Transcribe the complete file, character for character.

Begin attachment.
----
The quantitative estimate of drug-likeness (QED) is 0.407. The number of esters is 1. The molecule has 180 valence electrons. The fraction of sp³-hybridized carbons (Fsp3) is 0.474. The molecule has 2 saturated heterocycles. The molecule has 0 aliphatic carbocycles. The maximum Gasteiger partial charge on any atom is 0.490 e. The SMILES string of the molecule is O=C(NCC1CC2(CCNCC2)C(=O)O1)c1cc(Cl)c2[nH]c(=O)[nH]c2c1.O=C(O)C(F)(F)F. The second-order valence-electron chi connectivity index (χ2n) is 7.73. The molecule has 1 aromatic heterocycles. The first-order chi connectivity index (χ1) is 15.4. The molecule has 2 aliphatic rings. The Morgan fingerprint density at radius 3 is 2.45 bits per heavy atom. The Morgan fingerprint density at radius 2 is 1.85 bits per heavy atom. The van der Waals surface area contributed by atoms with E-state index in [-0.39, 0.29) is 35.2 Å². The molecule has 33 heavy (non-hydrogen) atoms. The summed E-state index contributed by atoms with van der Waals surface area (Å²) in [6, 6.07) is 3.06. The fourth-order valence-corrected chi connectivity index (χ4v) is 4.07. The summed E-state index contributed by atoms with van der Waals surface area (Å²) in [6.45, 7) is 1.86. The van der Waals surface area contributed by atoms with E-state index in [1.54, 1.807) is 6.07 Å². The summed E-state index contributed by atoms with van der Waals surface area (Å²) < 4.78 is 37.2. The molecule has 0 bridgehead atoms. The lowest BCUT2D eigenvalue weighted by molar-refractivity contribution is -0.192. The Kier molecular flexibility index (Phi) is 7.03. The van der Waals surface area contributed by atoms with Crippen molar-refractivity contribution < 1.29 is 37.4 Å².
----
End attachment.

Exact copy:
The quantitative estimate of drug-likeness (QED) is 0.407. The number of esters is 1. The molecule has 180 valence electrons. The fraction of sp³-hybridized carbons (Fsp3) is 0.474. The molecule has 2 saturated heterocycles. The molecule has 0 aliphatic carbocycles. The maximum Gasteiger partial charge on any atom is 0.490 e. The SMILES string of the molecule is O=C(NCC1CC2(CCNCC2)C(=O)O1)c1cc(Cl)c2[nH]c(=O)[nH]c2c1.O=C(O)C(F)(F)F. The second-order valence-electron chi connectivity index (χ2n) is 7.73. The molecule has 1 aromatic heterocycles. The first-order chi connectivity index (χ1) is 15.4. The molecule has 2 aliphatic rings. The Morgan fingerprint density at radius 3 is 2.45 bits per heavy atom. The Morgan fingerprint density at radius 2 is 1.85 bits per heavy atom. The van der Waals surface area contributed by atoms with E-state index in [-0.39, 0.29) is 35.2 Å². The molecule has 33 heavy (non-hydrogen) atoms. The summed E-state index contributed by atoms with van der Waals surface area (Å²) in [6, 6.07) is 3.06. The fourth-order valence-corrected chi connectivity index (χ4v) is 4.07. The summed E-state index contributed by atoms with van der Waals surface area (Å²) in [6.45, 7) is 1.86. The van der Waals surface area contributed by atoms with E-state index in [1.54, 1.807) is 6.07 Å². The summed E-state index contributed by atoms with van der Waals surface area (Å²) < 4.78 is 37.2. The molecule has 0 bridgehead atoms. The lowest BCUT2D eigenvalue weighted by molar-refractivity contribution is -0.192. The Kier molecular flexibility index (Phi) is 7.03. The van der Waals surface area contributed by atoms with Crippen molar-refractivity contribution < 1.29 is 37.4 Å².